Shareholders in Canada have some rights that are unique to Canada. Commentators most frequently point to the “oppression” remedy, which has been described as “the broadest, most comprehensive and most open-ended shareholder remedy in the world”. But other shareholder rights are viewed as being just as fundamental.
In January, the British Columbia Court of Appeal declared that the rights to have an auditor and to receive audited financial statements were two such fundamental shareholder rights. In the case of Li v Global Chinese Press Inc, the court held that any company incorporated under the federal Canada Business Corporations Act (CBCA) must appoint an auditor, and thereafter produce annual audited financial statements. A court has no discretion in this respect, and the particular financial circumstances of the company are irrelevant.
The CBCA provisions
Section 162 of the CBCA states in mandatory terms that shareholders of a corporation “shall”, by ordinary resolution, at the first annual meeting of shareholders and at each subsequent annual meeting, appoint an auditor to hold office until the close of the next annual meeting. If an auditor is not appointed at the meeting of shareholders, the incumbent auditor continues in office until a successor is appointed.
The only way to avoid appointing an auditor at an annual meeting is by shareholder resolution, as provided in section 163. Under the CBCA, such a shareholder resolution has to be passed unanimously, and such dispensation only applies to companies that are not “distributing corporations”, which in general means that only private companies can rely on this provision.
Section 155 of the CBCA, relating to annual meetings of shareholders, also speaks in mandatory terms. It says that the directors of a corporation “shall” place before shareholders at every annual meeting, comparative financial statements, “the report of the auditor, if any”, and “any further information respecting the financial position of the corporation required by the articles, the by-laws or any unanimous shareholder agreement”.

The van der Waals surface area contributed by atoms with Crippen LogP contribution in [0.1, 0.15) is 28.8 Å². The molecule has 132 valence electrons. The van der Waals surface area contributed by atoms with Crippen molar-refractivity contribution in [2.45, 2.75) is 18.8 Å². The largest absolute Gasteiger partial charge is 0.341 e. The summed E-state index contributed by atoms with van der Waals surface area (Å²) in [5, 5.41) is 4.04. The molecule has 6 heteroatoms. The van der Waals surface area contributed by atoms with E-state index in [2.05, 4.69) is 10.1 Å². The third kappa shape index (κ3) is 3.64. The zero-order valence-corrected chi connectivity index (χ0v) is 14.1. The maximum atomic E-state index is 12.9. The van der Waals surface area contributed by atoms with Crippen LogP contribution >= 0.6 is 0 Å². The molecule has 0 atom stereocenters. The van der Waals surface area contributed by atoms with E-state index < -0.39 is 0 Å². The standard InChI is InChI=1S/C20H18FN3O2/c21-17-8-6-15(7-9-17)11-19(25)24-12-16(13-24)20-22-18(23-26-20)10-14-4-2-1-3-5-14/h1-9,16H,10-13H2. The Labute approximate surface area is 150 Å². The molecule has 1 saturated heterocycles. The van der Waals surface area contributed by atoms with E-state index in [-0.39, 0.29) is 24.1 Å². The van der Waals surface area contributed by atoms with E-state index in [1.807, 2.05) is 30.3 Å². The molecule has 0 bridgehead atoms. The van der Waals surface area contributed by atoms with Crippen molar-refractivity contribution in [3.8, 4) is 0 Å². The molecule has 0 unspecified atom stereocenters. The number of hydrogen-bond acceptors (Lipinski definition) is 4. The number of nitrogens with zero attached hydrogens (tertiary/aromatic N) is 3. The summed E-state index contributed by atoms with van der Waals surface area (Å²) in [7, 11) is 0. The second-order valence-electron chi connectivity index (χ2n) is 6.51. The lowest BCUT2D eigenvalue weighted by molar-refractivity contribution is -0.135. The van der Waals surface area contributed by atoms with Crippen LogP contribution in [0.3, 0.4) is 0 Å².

As noted above, the directors of a company are required to produce to shareholders the report of the auditor, “if any”. This has resulted in Canadian companies arguing that the requirement to produce audited financial results is discretionary – sometimes there would be audited financial statements, sometimes there would be none: it is all up to the business judgment of the directors.
Canadian courts have consistently rejected that argument, holding that the words “if any” in section 155 of the CBCA do not affect the requirement for shareholders to appoint an auditor at the annual meeting (see Michael Merrill v Afab Security, Chrisger Systems Inc and Gerald Savage, 2007). Rather, courts have held that the words “if any” only apply to the situation where the shareholders by unanimous resolution consent to dispense with the appointment of an auditor.
Financial position irrelevant
Corporations in difficult financial circumstances have argued that engaging an auditor and obtaining audited financial statements are unreasonably cost prohibitive. Canadian judges have consistently found that the financial circumstances of the company are simply irrelevant, given the lack of discretion conferred on the court by the legislation.
The bottom line
The CBCA and other corporate statutes in each of Canada’s provinces set out comprehensive legislative schemes to provide financial information to shareholders. The schemes require the appointment of an auditor and the production of audited financial statements unless the shareholders of a company unanimously determine otherwise. If a company fails to comply with the statutory requirements, the legislation empowers the court to appoint an auditor and order production of the required documentation.
This reasoning accords with the practical reality that consideration of the financial statements and auditors’ reports is a key element of the business conducted at an annual general meeting of shareholders. Indeed, courts have repeatedly allowed annual general meetings to be delayed pending the completion of an auditor’s report (see Re Imax Corp, 2007).
Where a company is insolvent and has filed for insolvency protection, it will often not file audited financial statements during the insolvency proceedings, even if it is a public company. However, the disclosure requirements of a company subject to the federal Companies’ Creditors Arrangement Act tend to be more current and detailed, at least as they relate to cash flow, than anything found in an audited financial statement.
Short of insolvency, if a Canadian company wishes to dispense with the auditor requirements, it can only do so by a unanimous shareholder resolution.
Derek Bell and Jason Woycheshyn are partners at Bennett Jones LLP, a law firm with offices in Calgary, Toronto, Edmonton, Ottawa, Dubai and Doha, and representative offices in Washington DC and Beijing.
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